“There are moments in the market in which the price action in and of itself becomes somewhat self-fulfilling,” Lyngen said. “I'll make the argument that we're pretty close to one of those right now.”

As investors get used to these lower rates, it will recast how the market is valuing risk assets and it will recast expectations going forward, he explained. His baseline take is that as conditions worsen, due to COVID-19, we’re beginning to see several sectors experience the pressure that will lead to a more durable, lower rate environment for the foreseeable future.

Perspective, Poise, Process

In terms of perspective, no one has seen a situation like this in their 30 years of work. It’s important to remember that panic isn’t an investment strategy, Belski said. There’s been a real escalation in fear, with everyone becoming an expert in COVID-19 epidemiology, but he warned that facts are still not actualities, with the situation changing by the minute.

“We really do not advise clients to be changing their investment strategies, along with the headlines,” Belski said.

In terms of process, he advises clients to stick with those high quality assets from a growth perspective and from a dividend growth perspective. It seems like investors will continue to pay for stability, so BMO strategists believe dollar-denominated assets in terms of equities, fixed income, and the dollar itself will continue to be a home for investments, long term. It’s too early to call this a recession, so clients should be in touch with their relationship managers and stick to their process.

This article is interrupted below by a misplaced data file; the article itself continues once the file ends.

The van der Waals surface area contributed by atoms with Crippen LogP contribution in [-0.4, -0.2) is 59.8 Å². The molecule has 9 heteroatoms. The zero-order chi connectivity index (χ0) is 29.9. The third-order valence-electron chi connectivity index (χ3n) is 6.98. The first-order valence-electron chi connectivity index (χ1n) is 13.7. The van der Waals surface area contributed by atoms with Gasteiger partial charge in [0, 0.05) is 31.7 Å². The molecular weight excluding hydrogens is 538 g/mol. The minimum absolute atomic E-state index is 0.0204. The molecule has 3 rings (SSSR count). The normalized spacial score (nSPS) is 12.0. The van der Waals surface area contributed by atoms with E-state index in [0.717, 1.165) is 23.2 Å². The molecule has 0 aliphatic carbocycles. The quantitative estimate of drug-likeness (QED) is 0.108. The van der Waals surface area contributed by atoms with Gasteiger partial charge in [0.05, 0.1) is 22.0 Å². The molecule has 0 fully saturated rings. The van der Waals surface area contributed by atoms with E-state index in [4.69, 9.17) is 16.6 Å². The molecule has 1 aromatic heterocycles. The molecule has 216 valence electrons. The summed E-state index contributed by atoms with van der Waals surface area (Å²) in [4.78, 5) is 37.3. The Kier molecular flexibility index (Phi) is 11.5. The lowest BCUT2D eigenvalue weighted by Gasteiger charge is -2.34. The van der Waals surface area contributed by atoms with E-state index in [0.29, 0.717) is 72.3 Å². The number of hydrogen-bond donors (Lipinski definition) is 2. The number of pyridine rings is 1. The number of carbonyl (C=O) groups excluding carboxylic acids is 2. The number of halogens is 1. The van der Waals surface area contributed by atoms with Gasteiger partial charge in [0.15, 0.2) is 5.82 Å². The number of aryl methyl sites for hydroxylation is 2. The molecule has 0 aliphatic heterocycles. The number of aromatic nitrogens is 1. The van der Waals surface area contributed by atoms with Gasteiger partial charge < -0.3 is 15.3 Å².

Stocks to Watch

Canadian energy stocks are still preferred over American energy, because Canadians have “more religion” in how they’re managed. Because financial stocks have been hammered, we prefer those larger companies with multi-divisional properties, said Belski.

From a sector standpoint, we believe communications services and technology are where consumers are spending their money, so we are overweight there, he said. In addition, the consumer discretionary sector is also overweight, because of the power we’re seeing in Western consumers, and some select industrial companies.

“We believe utilities in both the United States and Canada are at the most expensive levels we've seen in terms of our valuation models that go back multiple decades,” Belski said. Because they have not seen this for a long time, Belski said they would not be rushing in and overweighting utilities in portfolios at this time.

What to Expect in the Coming Months

Gregory believes we’re still weeks, if not months, away from the crest of increasing COVID-19 incidences, at which point the markets will find some equilibrium. The key, though, is the assumption that this is a limited outbreak. The net risk is of a wider outbreak that impacts the broader labor supply response. Gregory said that he thinks it will begin to smooth out in the second half of the year, but to expect a bumpy ride before we get there.


Conference Call Replay:

Toll-free dial-in number (Canada/US): 1-800-408-3053
International dial-in numbers: https://www.confsolutions.ca/ILT?oss=4P45R8004083053
Passcode: 8900622# 


Related Content:

Macro Horizons podcast, with Ian Lyngen: Breaking Down the Breakout

BMO Economics: Recent Releases

Brian BelskiPanic Is Not a Winning Investment Strategy and Epidemic of Fear

 

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Michael Gregory, CFA Managing Director, Deputy Chief Economist and Head of U.S. Economics
Ian Lyngen, CFA Managing Director, Head of U.S. Rates Strategy
Brian Belski Chief Investment Strategist